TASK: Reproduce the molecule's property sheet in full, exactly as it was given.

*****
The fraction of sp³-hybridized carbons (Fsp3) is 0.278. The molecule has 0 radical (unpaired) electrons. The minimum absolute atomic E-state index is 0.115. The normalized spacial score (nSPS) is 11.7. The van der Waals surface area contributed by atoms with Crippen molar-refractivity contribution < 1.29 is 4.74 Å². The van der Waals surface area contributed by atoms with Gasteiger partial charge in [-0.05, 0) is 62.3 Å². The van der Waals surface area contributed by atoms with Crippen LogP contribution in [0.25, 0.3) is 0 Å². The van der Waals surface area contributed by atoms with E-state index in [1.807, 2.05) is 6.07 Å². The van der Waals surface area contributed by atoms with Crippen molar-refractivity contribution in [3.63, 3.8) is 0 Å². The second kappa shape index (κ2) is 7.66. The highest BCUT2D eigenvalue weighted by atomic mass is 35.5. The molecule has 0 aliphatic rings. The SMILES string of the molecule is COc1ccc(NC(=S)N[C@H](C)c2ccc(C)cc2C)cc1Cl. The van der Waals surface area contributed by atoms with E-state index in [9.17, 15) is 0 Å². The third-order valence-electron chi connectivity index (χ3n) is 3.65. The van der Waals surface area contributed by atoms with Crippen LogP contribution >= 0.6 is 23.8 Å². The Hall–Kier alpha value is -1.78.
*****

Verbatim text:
The fraction of sp³-hybridized carbons (Fsp3) is 0.278. The molecule has 0 radical (unpaired) electrons. The minimum absolute atomic E-state index is 0.115. The normalized spacial score (nSPS) is 11.7. The van der Waals surface area contributed by atoms with Crippen molar-refractivity contribution < 1.29 is 4.74 Å². The van der Waals surface area contributed by atoms with Gasteiger partial charge in [-0.05, 0) is 62.3 Å². The van der Waals surface area contributed by atoms with Crippen LogP contribution in [0.25, 0.3) is 0 Å². The van der Waals surface area contributed by atoms with E-state index in [1.807, 2.05) is 6.07 Å². The van der Waals surface area contributed by atoms with Crippen molar-refractivity contribution in [3.63, 3.8) is 0 Å². The second kappa shape index (κ2) is 7.66. The highest BCUT2D eigenvalue weighted by atomic mass is 35.5. The molecule has 0 aliphatic rings. The SMILES string of the molecule is COc1ccc(NC(=S)N[C@H](C)c2ccc(C)cc2C)cc1Cl. The van der Waals surface area contributed by atoms with E-state index in [9.17, 15) is 0 Å². The third-order valence-electron chi connectivity index (χ3n) is 3.65. The van der Waals surface area contributed by atoms with Crippen LogP contribution >= 0.6 is 23.8 Å². The Hall–Kier alpha value is -1.78.